We don’t habitually think of birds as being very intelligent but sometimes we see behaviour that makes us re-assess them. Video cameras are ubiquitous these days and social media shares anything noteworthy with amazing speed, so more of us see more examples now than ever before. Whether that will lead to a cultural shift in our perception of bird intelligence remains to be seen … let’s hope it does, because we only protect what we value.
These three video clips all appeared in my Facebook feed in the last few months. The first two show swans and a crow indulging in sports we consider specifically human, surfing and tobogganing, and there is no doubt at all that they are doing so for our own reason – it’s fun!
The swan footage was filmed by a local on the Gold Coast, shown on Channel 9 News and quickly went viral, according to the Gold Coast Bulletin. By the time I saw it, Channel 9 had been edited out and the information about location lost, but I tracked down the original:
The crow is using a ‘tool’ for entertainment and that’s pretty impressive but we always knew that crows were among the smarter birds. What about herons?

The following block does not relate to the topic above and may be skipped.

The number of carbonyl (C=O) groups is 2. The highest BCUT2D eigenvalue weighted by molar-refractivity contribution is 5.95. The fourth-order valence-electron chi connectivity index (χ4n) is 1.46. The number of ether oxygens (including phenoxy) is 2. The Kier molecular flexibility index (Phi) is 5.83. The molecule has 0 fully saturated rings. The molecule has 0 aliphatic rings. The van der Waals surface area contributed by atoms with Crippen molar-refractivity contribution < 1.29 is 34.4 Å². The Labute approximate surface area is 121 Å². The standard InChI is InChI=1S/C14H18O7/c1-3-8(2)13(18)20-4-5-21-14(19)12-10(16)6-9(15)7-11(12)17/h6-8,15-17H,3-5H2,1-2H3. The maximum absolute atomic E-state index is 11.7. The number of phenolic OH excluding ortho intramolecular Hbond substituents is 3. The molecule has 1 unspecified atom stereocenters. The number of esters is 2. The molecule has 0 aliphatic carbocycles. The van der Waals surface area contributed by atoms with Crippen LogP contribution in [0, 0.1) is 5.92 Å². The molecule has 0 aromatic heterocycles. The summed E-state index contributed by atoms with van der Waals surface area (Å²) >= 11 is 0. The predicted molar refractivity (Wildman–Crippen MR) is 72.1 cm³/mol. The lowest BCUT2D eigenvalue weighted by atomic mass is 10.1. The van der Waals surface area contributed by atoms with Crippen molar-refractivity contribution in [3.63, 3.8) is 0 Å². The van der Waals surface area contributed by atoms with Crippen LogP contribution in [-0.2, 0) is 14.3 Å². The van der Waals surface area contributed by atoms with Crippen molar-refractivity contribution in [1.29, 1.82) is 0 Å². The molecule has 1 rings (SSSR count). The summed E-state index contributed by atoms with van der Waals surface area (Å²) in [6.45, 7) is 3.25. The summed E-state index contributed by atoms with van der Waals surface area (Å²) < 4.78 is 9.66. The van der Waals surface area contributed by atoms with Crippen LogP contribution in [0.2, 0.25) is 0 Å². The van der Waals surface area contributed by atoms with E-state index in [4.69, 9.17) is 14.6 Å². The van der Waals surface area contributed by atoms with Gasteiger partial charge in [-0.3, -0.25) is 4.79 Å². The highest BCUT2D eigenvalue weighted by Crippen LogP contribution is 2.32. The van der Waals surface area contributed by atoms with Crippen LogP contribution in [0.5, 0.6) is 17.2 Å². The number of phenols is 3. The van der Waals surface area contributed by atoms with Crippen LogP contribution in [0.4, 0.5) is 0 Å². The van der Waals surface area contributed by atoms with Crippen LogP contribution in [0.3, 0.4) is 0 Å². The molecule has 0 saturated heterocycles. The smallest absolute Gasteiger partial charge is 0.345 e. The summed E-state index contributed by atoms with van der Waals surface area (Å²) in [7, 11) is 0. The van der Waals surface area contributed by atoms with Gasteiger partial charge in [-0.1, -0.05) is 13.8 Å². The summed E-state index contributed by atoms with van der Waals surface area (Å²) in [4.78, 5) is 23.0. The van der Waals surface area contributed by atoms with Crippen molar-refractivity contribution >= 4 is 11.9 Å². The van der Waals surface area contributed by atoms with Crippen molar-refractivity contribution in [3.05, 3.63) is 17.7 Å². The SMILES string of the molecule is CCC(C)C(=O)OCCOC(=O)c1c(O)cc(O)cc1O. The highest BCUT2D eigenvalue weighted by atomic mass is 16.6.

As one commenter on the YouTube page noted, this goes beyond using a tool for purely mechanical advantage (e.g. a monkey using a stick to increase the reach of his arm) to exploiting predictions about the behaviour of another animal. It’s not unique to this individual bird, either, as I found when looking for the original video: typing “heron fishing bread” into the YouTube search box got me over 100 results and, even allowing for duplications and irrelevancies amongst them, at least a dozen birds of several related species showing similar skill.
“Bird-brain” may take some time to become a compliment, but I do think we need to stop using it as an insult.